Two Democratic legislators announced plans Monday to introduce bills that would overhaul the Nevada System of Higher Education in light of emails that show the system worked to undermine the Legislature’s effort to fix higher education funding in the state.
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A tooth-and-nail political battle for the ages is being played out in Nevada this primary season pitting anti-tax Republicans against moderates in nearly a score of Assembly races around the state.
Emails obtained by the Review-Journal show Nevada System of Higher Education officials created a false document and did other things to mislead lawmakers who were considering a funding formula overhaul.
A proposed reorganization of the Clark County School District would create 357 individual school precincts — one for every campus — with power flowing away from central administration and toward parents, students and school staff.
State lawmakers, charged with reorganizing the Clark County School District, may recycle a school reform model that the Nevada Legislature abandoned during the economic crisis and state budget cuts.
A bill that started out in the 2015 Legislature as a proposal to open Nevada’s primary elections to all voters came out of the lawmaking grinder doing nothing of the sort. Instead, tens of thousands of voters in four Nevada legislative races won’t have any choice.
The Nevada Supreme Court questioned lawyers Monday on whether rules adopted by the state labor commissioner illegally allow employers to skirt a requirement to pay a higher minimum wage by simply offering health insurance.
State Senate Majority Leader Michael Roberson pushed back against suggestions that he or his political action committees engaged in any improper campaign finance activities.
While the Nevada Legislature’s lawyers are adamant that no lawmaker communications outside of final votes are public records available upon request, several lawmakers say the blackout is extreme and worth revisiting.
Ten state lawmakers received a tour of Tesla’s secretive new battery gigafactory under construction east of Reno on Wednesday.
In 2008, the Clark County district attorney’s office created a database to assure lawmakers that prosecutors would be upfront about deals made with criminals in exchange for their testimony.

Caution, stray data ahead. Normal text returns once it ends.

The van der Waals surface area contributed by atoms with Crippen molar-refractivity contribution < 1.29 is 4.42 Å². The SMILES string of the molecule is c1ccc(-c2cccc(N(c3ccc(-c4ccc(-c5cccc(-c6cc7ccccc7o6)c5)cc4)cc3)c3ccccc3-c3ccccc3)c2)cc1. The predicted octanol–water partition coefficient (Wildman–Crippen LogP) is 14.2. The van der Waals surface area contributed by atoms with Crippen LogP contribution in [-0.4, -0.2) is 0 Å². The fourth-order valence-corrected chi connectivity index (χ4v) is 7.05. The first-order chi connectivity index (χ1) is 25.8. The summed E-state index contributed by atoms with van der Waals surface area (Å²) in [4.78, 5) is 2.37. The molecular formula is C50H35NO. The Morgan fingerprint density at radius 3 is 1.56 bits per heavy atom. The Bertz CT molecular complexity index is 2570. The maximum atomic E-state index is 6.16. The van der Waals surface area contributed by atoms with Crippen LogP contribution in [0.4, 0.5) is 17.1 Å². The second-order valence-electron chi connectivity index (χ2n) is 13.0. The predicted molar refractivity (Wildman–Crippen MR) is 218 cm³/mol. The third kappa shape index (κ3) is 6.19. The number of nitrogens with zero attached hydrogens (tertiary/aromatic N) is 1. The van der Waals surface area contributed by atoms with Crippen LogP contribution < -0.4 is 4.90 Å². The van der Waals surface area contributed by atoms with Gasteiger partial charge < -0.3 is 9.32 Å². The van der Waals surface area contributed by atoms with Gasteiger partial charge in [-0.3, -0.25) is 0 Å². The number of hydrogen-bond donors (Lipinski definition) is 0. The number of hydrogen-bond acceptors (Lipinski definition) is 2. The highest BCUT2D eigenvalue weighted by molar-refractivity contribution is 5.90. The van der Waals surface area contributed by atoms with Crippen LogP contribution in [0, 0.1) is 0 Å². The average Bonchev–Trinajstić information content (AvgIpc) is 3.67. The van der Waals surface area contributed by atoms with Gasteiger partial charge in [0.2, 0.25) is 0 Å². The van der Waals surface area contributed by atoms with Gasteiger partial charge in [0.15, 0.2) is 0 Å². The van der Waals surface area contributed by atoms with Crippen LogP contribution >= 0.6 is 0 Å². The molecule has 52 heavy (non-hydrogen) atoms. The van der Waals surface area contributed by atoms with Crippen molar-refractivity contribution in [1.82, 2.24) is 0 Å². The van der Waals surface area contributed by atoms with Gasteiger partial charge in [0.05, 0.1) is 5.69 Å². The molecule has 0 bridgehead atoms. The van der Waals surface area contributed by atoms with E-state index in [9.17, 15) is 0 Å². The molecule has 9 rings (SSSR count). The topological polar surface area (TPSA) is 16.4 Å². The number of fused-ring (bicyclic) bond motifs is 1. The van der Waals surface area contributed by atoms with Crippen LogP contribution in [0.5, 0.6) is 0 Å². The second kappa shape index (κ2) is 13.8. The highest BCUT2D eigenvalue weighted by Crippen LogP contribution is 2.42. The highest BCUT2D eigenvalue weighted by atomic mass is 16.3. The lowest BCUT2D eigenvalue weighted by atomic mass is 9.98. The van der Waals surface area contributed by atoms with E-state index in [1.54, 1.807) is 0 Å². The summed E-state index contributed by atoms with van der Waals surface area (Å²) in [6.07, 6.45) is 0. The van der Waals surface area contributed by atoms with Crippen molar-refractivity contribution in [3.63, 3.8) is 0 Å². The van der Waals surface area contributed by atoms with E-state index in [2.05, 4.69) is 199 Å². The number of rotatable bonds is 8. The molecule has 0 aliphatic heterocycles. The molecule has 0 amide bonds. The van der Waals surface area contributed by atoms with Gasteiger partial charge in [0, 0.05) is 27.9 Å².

NOTE: National Sunshine Week started Sunday. The American Society of Newspaper Editors in 2005 launched the first Sunshine Week, a celebration of access to public information that has been held every year since to coincide with the March 16 birthday of James Madison, father of the U.S. Constitution and a key advocate of the Bill of Rights.
Marijuana’s useful cousin hemp could soon be sprouting on test plots in Nevada after a legislative subcommittee gave final approval Thursday to regulations overseeing the pilot project.
CARSON CITY — With the presidential caucuses now a distant memory, Nevadans can get back to what really matters: Local politics and the races that will determine whether Republicans or Democrats control the Legislature in 2017.
Legislators will wait a few more weeks to determine whether they want to recommend consolidating two state agencies that regulate taxis in the state.
A state advisory committee to promote civics and participation in democracy has no members and $51 in the bank.
Nevada state Sen. Debbie Smith of Sparks, who fought back from a malignant brain tumor, has died, the Democratic Caucus announced Sunday.
Dozens of new laws dealing with police body cameras and elections to industrial hemp and craft pickling will take effect in Nevada at the stroke of midnight.
Independent auditors concluded Tesla Motors Inc. met all conditions for tax abatements and credits during the eight months after lawmakers approved the perks in a special 2014 legislative session.
Gov. Brian Sandoval sealed the deal Saturday to bring a $1 billion electric car manufacturing plant to North Las Vegas after Nevada lawmakers gave final approval.
Nevada lawmakers passed a surprise resolution Saturday expressing its intent to exempt military families and children under 7 from the 100-day rule to receive state support to attend private schools.
A package of bills that will bring electric car maker Faraday Future to Apex in Southern Nevada crawled toward approval Friday in the Nevada Legislature, but the special session to get the $1 billion auto plant deal finalized will continue at least one more day.
State lawmakers Thursday dissected details of two bills that would give Faraday Future hundreds of millions of dollars in tax credits and abatements, and establish a workforce training program to prepare Nevadans to work at the electric car maker's $1 billion assembly plant proposed for the Apex industrial site in Southern Nevada.
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